Announcing Our Fall Opening Event: The Arrow of Time

Alice asked, “What is the matter? Have you pricked your finger?” “I haven’t pricked it yet,” the Queen said, “but I soon shall—oh, oh, oh!” —Lewis Carroll, Alice’s Adventures in Wonderland 

The late Stephen Hawking said, “nothing cannot exist forever.” One might have to read this a few times to grasp his meaning, but the line leads one to reflect on the expanding universe. For the USC Sidney Harman Academy for Polymathic Study’s Fall 2018 opening event, Academy Director TARA McPHERSON leads a conversation with professors SEAN CARROLL, KATE FLINT, and CLIFFORD JOHNSON to expand our understanding of that malleable and mysterious concept—time. Multiverses, string theory, representations of time, flashes, and infinity are just a sampling of the topics that will be explored as we grapple with historical, artistic, and theoretical approaches to time and its various meanings.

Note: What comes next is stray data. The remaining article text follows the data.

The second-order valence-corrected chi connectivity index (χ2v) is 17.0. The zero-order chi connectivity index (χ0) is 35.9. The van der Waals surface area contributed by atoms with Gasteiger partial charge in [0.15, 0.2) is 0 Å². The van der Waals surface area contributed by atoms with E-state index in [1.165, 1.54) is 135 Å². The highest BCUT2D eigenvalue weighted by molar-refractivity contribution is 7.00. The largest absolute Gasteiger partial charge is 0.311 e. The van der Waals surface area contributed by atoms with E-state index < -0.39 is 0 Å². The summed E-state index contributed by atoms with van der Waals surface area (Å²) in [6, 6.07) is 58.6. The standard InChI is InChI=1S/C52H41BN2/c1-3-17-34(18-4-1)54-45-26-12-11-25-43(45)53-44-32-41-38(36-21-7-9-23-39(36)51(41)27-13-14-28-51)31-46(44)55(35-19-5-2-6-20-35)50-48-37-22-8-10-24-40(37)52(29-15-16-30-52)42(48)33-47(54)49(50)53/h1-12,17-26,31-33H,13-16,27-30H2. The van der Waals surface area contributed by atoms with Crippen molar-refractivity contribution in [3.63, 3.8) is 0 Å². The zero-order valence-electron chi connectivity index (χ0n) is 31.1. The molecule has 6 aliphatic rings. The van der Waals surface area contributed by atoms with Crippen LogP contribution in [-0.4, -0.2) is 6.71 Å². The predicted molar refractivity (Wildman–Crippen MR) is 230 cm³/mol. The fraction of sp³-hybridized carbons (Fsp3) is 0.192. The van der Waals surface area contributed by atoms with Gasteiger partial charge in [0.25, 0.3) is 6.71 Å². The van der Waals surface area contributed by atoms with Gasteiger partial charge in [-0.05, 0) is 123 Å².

THE ARROW OF TIME

Doheny Memorial Library, Friends of the USC Libraries Lecture Hall, Room 240 

RSVP at www.usc.edu/esvp with the code: PIZZA0822

SEAN CARROLL is a physicist and author. His research at Caltech focuses on fundamental physics and cosmology. His latest book is The Big Picture: On the Origins of Life, Meaning, and the Universe Itself. He has been featured on television shows such as the Colbert Report, National Geographic’s Known Universe, and Through the Wormhole with Morgan Freeman.

KATE FLINT is Provost Professor of Art History and English at USC. She previously taught at Bristol and Oxford Universities. Her areas of specialization include Victorian and early-twentieth-century cultural, visual, and literary history; the history of photography; women’s writing, and transatlantic studies. Her most recent publication is Flash! Photography, Writing, and Surprising Illumination.

USC Professor of Physics and Astronomy CLIFFORD JOHNSON researches ways to understand the origin, past, present, and future of the universe. He mainly works on (super) string theory, gravity, gauge theory, and M-theory, as well as space-time, quantum mechanics, black holes, the big bang, extra dimensions, quarks, and gluons. Johnson’s newly released The Dialogues: Conversations About the Nature of the Universe is a graphic novel-style nonfiction science book featuring his own illustrations.

Posted by Karin Huebner, Program Director of the Sidney Harman Academy for Polymathic Study